Q: Why does the Obama administration consider the rules necessary?

A: Power plants are the single largest source of greenhouse gas emissions in the U.S. Environmentalists and the White House say without bold action, climate change will intensify and endanger the public’s well-being around the world. In its National Climate Assessment this year, the administration said warming and erratic weather will become increasingly disruptive unless curtailed.

“This is not some distant problem of the future. This is a problem that is affecting Americans right now,” Obama said earlier this month.

Of course, the United States is only one player in the global climate game. These rules won’t touch carbon emissions in other nations whose coal plants are even dirtier. But the White House believes that leading by example gives the U.S. more leverage to pressure other countries to reduce their own emissions.

Q: How steep will the reductions be?

A: We don’t know.

The administration hasn’t said whether it will set one universal standard or apply different standards in each state. But Obama’s senior counselor, John Podesta, said the reductions will be made “in the most cost-effective and most efficient way possible,” by giving flexibility to the states.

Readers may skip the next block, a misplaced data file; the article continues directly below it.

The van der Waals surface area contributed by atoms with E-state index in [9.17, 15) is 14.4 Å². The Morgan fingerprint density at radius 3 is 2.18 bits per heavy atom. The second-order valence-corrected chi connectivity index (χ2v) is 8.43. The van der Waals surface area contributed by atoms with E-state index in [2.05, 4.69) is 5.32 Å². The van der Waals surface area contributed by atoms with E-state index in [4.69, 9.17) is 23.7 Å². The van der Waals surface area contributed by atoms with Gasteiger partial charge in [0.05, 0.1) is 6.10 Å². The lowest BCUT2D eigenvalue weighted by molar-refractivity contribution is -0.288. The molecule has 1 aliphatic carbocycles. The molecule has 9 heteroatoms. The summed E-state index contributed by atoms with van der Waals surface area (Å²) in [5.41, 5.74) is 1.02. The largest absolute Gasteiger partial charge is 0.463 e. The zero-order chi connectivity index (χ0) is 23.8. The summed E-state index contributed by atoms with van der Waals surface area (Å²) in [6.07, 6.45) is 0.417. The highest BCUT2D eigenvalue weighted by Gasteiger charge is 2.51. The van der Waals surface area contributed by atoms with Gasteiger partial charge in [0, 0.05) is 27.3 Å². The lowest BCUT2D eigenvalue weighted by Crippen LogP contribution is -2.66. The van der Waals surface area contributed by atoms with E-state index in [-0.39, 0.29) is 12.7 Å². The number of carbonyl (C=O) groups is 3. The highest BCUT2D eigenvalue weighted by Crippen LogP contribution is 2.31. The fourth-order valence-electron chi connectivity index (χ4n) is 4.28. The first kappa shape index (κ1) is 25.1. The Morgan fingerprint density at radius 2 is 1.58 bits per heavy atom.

That could include offsetting emissions by increasing the use of solar and nuclear power, switching to cleaner-burning fuels like natural gas or creating efficiency programs that reduce energy demand. States might also pursue an emissions-trading plan – also known as cap-and-trade – as several northeast states have already done.

Q: How will they affect my power bill? What about the economy?

A: It depends where you live. Different states have a different mixes of coal versus gas and other fuels, so the rules will affect some states more than others. Dozens of coal-burning plants have already announced they plan to close.

Still, it’s a good bet the rules will drive up electricity prices. The U.S. relies on coal for 40 percent of its electricity, and the Energy Department predicts retail power prices will rise this year because of environmental regulations, economic forces and other factors.

Environmentalists argue that some of those costs are offset by decreased health care costs and other indirect benefits. They also say the transition toward greener fuels could create jobs.

Q: Doesn’t Obama need approval from Congress?